Pricey Executive Perks are a Minor Outrage

What's truly appalling is the vanished billions they haven't told us about yet

Oh goodness did you hear the one about the insurance executives who spent $443,000 on a week-long retreat, or the Merrill Lynch guy who spent $87,000 on an area rug? It is shameful, terribly shameful! Plus those auto industry titans who took corporate jets to Washington instead of driving their own American cars, and those Citigroup jerks who wanted to spend $50 million on a new airplane ... and to top it off, the final insult: $18.4 billion worth of bonuses for profligate Wall Street execs whom Joe Biden says should be thrown in the brig.

Here is the thing: yes, this is all appallingly bad PR, and yes, any executive too tone-deaf to predict how horrible this would look to a nation of angry, anxious, and financially strapped taxpayers should be fired. They should fire themselves, and then slink away forever in shame. But that isn't the worst of it.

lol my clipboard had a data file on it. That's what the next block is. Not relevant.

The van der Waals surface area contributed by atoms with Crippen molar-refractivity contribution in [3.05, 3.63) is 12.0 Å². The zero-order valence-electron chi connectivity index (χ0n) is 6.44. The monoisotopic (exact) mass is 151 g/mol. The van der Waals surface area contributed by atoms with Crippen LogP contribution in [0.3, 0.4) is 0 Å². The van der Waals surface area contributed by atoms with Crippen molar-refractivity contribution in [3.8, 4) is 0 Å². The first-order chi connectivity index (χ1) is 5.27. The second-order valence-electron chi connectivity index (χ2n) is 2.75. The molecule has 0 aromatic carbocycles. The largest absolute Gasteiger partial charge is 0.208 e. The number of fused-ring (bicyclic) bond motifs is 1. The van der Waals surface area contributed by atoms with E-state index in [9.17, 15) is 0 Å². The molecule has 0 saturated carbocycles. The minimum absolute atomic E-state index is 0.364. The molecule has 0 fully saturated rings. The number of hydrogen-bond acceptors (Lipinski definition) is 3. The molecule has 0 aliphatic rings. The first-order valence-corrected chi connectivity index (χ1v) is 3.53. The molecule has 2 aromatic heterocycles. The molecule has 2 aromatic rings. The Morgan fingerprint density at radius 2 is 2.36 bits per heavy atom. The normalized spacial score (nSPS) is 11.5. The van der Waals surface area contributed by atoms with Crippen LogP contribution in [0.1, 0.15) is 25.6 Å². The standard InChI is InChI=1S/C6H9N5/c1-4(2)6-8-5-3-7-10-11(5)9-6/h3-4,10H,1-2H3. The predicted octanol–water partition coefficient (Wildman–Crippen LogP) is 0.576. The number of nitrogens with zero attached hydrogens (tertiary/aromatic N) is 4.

As soon as you start reading news articles about some very expensive frivolity an executive spent way too much money on -- remember Dennis Kozkowski's $6,000 shower curtain? -- you can rest assured that they wasted far, far more unimaginably appalling sums in complicated business transactions that don't make for such titillating headlines. An $87,000 area rug is a very bright and shiny thing to complain about, but it is a trifling distraction compared to the amount that banks just as frivolously wasted on obscure financial derivatives that turned out to be even more worthless than a simple floor covering, which at least has an actual purpose.

So yes, run these greedy Wall Street execs on a rail for their incredible $20 billion bonuses. But remember that when you start hearing about some CEO's $35,000 commode, it's only a matter of time before you find out that a lot more money than that got flushed down the toilet.

Sara K. Smith writes for Wonkette.

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